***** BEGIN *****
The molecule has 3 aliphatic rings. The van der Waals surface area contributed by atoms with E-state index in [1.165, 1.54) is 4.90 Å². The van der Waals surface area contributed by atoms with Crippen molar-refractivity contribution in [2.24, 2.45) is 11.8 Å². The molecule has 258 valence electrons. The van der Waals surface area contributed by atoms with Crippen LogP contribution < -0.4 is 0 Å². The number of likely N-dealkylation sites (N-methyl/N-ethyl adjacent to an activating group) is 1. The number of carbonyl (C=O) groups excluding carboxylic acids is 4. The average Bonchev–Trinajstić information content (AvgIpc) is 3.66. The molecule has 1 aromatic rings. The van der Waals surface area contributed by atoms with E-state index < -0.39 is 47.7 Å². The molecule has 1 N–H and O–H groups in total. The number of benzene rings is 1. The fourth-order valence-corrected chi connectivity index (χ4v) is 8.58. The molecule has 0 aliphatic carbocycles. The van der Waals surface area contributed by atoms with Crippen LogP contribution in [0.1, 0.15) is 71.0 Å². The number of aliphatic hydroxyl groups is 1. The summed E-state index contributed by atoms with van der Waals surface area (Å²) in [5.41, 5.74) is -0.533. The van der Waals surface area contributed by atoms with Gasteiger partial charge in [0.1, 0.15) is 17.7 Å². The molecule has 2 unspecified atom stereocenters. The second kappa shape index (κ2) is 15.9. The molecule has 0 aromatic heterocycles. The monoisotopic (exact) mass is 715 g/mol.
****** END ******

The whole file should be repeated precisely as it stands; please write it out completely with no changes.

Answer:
The molecule has 3 aliphatic rings. The van der Waals surface area contributed by atoms with E-state index in [1.165, 1.54) is 4.90 Å². The van der Waals surface area contributed by atoms with Crippen molar-refractivity contribution in [2.24, 2.45) is 11.8 Å². The molecule has 258 valence electrons. The van der Waals surface area contributed by atoms with Crippen LogP contribution < -0.4 is 0 Å². The number of likely N-dealkylation sites (N-methyl/N-ethyl adjacent to an activating group) is 1. The number of carbonyl (C=O) groups excluding carboxylic acids is 4. The average Bonchev–Trinajstić information content (AvgIpc) is 3.66. The molecule has 1 aromatic rings. The van der Waals surface area contributed by atoms with E-state index < -0.39 is 47.7 Å². The molecule has 1 N–H and O–H groups in total. The number of benzene rings is 1. The fourth-order valence-corrected chi connectivity index (χ4v) is 8.58. The molecule has 0 aliphatic carbocycles. The van der Waals surface area contributed by atoms with Crippen LogP contribution in [0.1, 0.15) is 71.0 Å². The number of aliphatic hydroxyl groups is 1. The summed E-state index contributed by atoms with van der Waals surface area (Å²) in [5.41, 5.74) is -0.533. The van der Waals surface area contributed by atoms with Gasteiger partial charge in [0.1, 0.15) is 17.7 Å². The molecule has 2 unspecified atom stereocenters. The second kappa shape index (κ2) is 15.9. The molecule has 0 aromatic heterocycles. The monoisotopic (exact) mass is 715 g/mol.